Fracking And The Bert Harris Act

gavel In: Fracking And The Bert Harris Act | Our Santa Fe River, Inc. (OSFR) | Protecting the Santa Fe River


Following is a letter from Attorney Randall Denker to Senator Richard Corcoran.  This letter, which we have generous permission to share, contains excellent information regarding the oft-thrown-about-to-intimidate Bert Harris Act.

Why is this important?  Because pro-frackers are quick to thow out this name to county commissioners and other authorities because they want to intimidate them into compliance.

Thanks to Ms. Denker for clarifying this and for supporting the Florida ban on fracking, also to Sen. Corcoran for his stance against fracking.

Comments by OSFR historian Jim Tatum.
-A river is like a life:  once taken, it cannot be brought back-


           Law Office of Randall Denker



FAX: 850-893-6753
TELEPHONE: 850-893-6753                                       


June 21, 2017

Senator Richard Corcoran
420 Senate Office Building
404 South Monroe Street
Tallahassee, FL 32399-1100

Dear Senator Corcoran:

I am an environmental attorney with 40 years experience. I have worked in government (as an FDEP enforcement attorney) and in the private sector (as owner of my own law firm for 30+ years.) My law practice has concentrated in the area of surface and groundwater pollution and I have practiced all over the state of Florida.

It has come to my attention that you recently were at Café Con Tampa and expressed your opposition to fracking in Florida. First, let me say kudos!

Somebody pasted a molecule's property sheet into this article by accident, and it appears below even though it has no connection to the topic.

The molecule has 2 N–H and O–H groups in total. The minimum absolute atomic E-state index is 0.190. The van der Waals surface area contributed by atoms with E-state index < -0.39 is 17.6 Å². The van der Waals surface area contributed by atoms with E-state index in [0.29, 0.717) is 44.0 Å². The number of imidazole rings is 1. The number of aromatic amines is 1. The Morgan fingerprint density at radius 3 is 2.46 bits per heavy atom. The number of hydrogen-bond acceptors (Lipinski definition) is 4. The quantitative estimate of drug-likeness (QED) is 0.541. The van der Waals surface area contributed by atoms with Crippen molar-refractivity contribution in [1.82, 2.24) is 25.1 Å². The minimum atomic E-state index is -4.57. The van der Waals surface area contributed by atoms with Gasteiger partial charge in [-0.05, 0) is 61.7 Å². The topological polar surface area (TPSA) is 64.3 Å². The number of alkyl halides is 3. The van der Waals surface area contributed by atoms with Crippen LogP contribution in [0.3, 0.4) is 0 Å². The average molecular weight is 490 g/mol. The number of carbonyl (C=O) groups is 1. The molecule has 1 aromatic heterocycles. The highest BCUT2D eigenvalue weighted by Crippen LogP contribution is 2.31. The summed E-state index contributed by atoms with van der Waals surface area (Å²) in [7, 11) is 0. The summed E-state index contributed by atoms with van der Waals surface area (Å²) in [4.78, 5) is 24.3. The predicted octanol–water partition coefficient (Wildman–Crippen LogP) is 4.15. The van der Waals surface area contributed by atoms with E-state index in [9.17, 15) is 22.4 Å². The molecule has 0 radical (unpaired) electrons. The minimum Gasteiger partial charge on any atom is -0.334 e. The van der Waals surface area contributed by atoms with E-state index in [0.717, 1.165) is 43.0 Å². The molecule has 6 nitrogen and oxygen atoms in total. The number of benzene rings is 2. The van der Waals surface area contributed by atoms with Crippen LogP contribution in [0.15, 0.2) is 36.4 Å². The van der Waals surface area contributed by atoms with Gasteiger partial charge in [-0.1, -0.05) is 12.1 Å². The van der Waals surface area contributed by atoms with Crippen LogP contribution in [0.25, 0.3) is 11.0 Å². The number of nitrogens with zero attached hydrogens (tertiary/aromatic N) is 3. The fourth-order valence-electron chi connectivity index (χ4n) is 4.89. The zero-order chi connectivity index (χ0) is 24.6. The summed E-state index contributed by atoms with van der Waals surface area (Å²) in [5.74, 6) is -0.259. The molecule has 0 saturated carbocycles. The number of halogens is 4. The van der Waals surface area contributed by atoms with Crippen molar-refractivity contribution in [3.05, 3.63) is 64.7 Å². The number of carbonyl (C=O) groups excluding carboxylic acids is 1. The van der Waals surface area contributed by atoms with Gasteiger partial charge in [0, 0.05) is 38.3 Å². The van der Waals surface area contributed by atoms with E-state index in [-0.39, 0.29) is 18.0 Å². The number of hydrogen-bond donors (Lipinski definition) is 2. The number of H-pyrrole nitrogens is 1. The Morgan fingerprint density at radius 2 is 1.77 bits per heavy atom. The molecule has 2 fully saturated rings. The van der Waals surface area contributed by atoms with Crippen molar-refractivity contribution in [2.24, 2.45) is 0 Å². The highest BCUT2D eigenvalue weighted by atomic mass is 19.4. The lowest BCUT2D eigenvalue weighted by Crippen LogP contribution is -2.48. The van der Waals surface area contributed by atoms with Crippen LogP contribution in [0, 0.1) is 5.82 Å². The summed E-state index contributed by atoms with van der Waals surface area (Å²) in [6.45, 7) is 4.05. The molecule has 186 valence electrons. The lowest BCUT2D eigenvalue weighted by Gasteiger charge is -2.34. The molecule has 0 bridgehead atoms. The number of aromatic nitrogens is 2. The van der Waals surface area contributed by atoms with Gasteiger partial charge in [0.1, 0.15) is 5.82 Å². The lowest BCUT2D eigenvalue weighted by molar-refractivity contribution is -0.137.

However, you also expressed concern about a state-wide ban because of the potential for “taking” lawsuits under the Bert Harris Act.

I want to allay your concerns about the Bert Harris Act. I believe the history of the Bert Harris Act shows that it is a red herring tossed around by the extraction companies for the purpose of intimidating legislators. I want to share my perspective on the legal realities of this statute, so that hopefully you will no longer give it any serious weight.

The Bert Harris Act was first passed in 1995. In the intervening 22 years, there have only been 15 reported cases involving this statute.*[1]. The reason for the paucity of cases is that the Act allows the prevailing party to recover attorney fees. This has acted as a powerful deterrent to filing suits because if a landowner overestimates the strength of his case, the consequences of his miscalculation can be financially ruinous. A losing landowner pays his own attorney and the government’s attorney.

As a result, owners have been very reticent to file suits under the Act.

An analysis of the reported cases shows that of the 15 reported cases, almost all of them were decided in favor of the government.

There is only one reported case squarely in favor of a landowner: Citrus County v Halls River Development, Inc., 8 So 3d. 413 (Fla 5th DCA 2009.) This case involved a rescission of previously-granted property rights. The owner in question had met the County’s Comprehensive Plan, the Land Development LDC, gotten approval from the U.S. Army Corps and the SW Fla. Water Management District, and obtained a ruling by the County Commission after a public hearing that it was entitled to build a 56 unit condo. Later, the County passed a zoning ordinance that nullified previously granted permits and limited the owner to a single unit on 11 acres of expensive riverfront property. The court found that it was “an inordinate burden” under the Bert Harris Act and that the public should “share the burden.”

However, it should be noted that just last month, the Fla. Supreme Court interpreted the Bert Harris Act in Hardee County v FINRII, Inc., Case No. SC 15-1260 (May 25, 2017), after a conflict developed between two lower appellate courts. The Supreme Court ruled that the Act should be interpreted very narrowly because it waives state sovereign immunity and therefore, it is important to protect the public purse. This means that it will hereafter be even more difficult for owners to prevail under this Act.